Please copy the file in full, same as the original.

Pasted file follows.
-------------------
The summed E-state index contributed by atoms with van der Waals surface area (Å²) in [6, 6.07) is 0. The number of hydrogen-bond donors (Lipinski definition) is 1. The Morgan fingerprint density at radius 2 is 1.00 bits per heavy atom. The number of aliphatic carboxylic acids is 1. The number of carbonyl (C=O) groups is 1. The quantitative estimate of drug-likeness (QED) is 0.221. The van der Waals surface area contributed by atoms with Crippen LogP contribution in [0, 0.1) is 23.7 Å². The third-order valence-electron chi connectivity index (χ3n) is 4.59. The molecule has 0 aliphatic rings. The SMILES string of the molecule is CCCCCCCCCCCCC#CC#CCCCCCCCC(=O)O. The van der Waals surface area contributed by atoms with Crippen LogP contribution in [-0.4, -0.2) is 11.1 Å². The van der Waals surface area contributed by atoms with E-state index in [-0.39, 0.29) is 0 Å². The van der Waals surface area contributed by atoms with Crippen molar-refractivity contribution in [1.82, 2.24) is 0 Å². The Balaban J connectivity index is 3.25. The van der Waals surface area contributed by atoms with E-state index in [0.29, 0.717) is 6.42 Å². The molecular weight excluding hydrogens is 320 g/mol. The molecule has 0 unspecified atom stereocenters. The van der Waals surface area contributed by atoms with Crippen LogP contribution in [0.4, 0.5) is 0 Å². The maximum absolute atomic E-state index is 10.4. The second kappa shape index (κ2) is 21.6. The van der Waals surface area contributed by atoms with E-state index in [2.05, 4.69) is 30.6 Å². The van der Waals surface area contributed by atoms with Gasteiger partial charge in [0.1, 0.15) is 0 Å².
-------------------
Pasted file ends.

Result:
The summed E-state index contributed by atoms with van der Waals surface area (Å²) in [6, 6.07) is 0. The number of hydrogen-bond donors (Lipinski definition) is 1. The Morgan fingerprint density at radius 2 is 1.00 bits per heavy atom. The number of aliphatic carboxylic acids is 1. The number of carbonyl (C=O) groups is 1. The quantitative estimate of drug-likeness (QED) is 0.221. The van der Waals surface area contributed by atoms with Crippen LogP contribution in [0, 0.1) is 23.7 Å². The third-order valence-electron chi connectivity index (χ3n) is 4.59. The molecule has 0 aliphatic rings. The SMILES string of the molecule is CCCCCCCCCCCCC#CC#CCCCCCCCC(=O)O. The van der Waals surface area contributed by atoms with Crippen LogP contribution in [-0.4, -0.2) is 11.1 Å². The van der Waals surface area contributed by atoms with E-state index in [-0.39, 0.29) is 0 Å². The van der Waals surface area contributed by atoms with Crippen molar-refractivity contribution in [1.82, 2.24) is 0 Å². The Balaban J connectivity index is 3.25. The van der Waals surface area contributed by atoms with E-state index in [0.29, 0.717) is 6.42 Å². The molecular weight excluding hydrogens is 320 g/mol. The molecule has 0 unspecified atom stereocenters. The van der Waals surface area contributed by atoms with Crippen LogP contribution in [0.4, 0.5) is 0 Å². The maximum absolute atomic E-state index is 10.4. The second kappa shape index (κ2) is 21.6. The van der Waals surface area contributed by atoms with E-state index in [2.05, 4.69) is 30.6 Å². The van der Waals surface area contributed by atoms with Gasteiger partial charge in [0.1, 0.15) is 0 Å².